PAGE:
“We are a people. A people do not throw their geniuses away. If they do, it is our duty as witnesses for the future to collect them again for the sake of our children. If necessary, bone by bone.”–Alice Walker, author, 1976.
Bethsheba McGruder, always having the passion to write, but rarely the time, Bethsheba enrolled in a fiction writing class at Columbia College Chicago after closing her bookstore. She completed a J-Term class in Reading and Writing, which positioned her in the rich artistic sanctuary of New Orleans, Louisiana. Bethsheba was acknowledged as a featured writer for Columbia College at the Chicago Writer’s Luncheon for her literary work in the Crescent City. In addition to her studies at Columbia, she was accepted into the University of Iowa’s summer fiction writing course, taught by Pulitzer Prize winner James Alan McPherson.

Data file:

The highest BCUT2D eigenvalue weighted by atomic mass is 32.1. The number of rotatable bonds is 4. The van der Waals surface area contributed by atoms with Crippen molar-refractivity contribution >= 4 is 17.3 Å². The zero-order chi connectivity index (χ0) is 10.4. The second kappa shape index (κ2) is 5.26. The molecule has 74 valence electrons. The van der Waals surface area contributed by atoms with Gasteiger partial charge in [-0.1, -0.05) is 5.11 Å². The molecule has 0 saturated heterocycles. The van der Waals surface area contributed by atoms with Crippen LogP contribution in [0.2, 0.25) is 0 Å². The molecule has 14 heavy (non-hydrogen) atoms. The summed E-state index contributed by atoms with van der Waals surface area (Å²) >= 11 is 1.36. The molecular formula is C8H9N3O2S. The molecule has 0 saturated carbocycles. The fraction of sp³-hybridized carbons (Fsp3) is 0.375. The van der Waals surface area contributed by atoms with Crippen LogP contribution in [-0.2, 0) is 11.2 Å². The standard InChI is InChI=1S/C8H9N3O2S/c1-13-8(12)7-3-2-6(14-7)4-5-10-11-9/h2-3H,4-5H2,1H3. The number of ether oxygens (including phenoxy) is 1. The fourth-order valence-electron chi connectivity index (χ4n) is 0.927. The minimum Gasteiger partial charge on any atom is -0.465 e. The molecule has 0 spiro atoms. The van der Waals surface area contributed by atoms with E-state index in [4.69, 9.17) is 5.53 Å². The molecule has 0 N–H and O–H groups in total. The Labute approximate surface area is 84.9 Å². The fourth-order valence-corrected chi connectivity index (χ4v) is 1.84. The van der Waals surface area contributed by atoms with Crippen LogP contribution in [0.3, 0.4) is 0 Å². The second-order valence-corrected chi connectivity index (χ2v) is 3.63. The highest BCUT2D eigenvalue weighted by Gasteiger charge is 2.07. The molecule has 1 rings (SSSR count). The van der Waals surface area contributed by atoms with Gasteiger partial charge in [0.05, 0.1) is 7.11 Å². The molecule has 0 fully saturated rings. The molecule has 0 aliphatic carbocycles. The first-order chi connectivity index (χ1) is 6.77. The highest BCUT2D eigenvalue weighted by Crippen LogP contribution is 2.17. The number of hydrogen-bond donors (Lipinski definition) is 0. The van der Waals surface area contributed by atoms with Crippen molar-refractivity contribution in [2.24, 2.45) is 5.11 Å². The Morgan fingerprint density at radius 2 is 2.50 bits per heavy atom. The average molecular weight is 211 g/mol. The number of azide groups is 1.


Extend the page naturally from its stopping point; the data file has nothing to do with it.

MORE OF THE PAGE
Bethsheba’s body of work reaches audiences well beyond the Chicago area. Listed among her credits are recorded interviews with the Story Corps, in partnership with the June 2007 African American Women Evolving: Griot Initiative. They are archived at the Smithsonian’s National Museum of African American History and Culture and the American Folklife Center in the Library of Congress and “The Kitchen”- Miles Davis @ The Sutherland Hotel, Tidal Basin Review Summer 2011.
Writer and Literacy Advocate, she is the 2010 winner of the Zora Neale Hurston/Richard Wright award for college writers for her novel excerpt, “1950”.
She was born and raised in Chicago, and now resides in Fort Worth, TX., with her two children.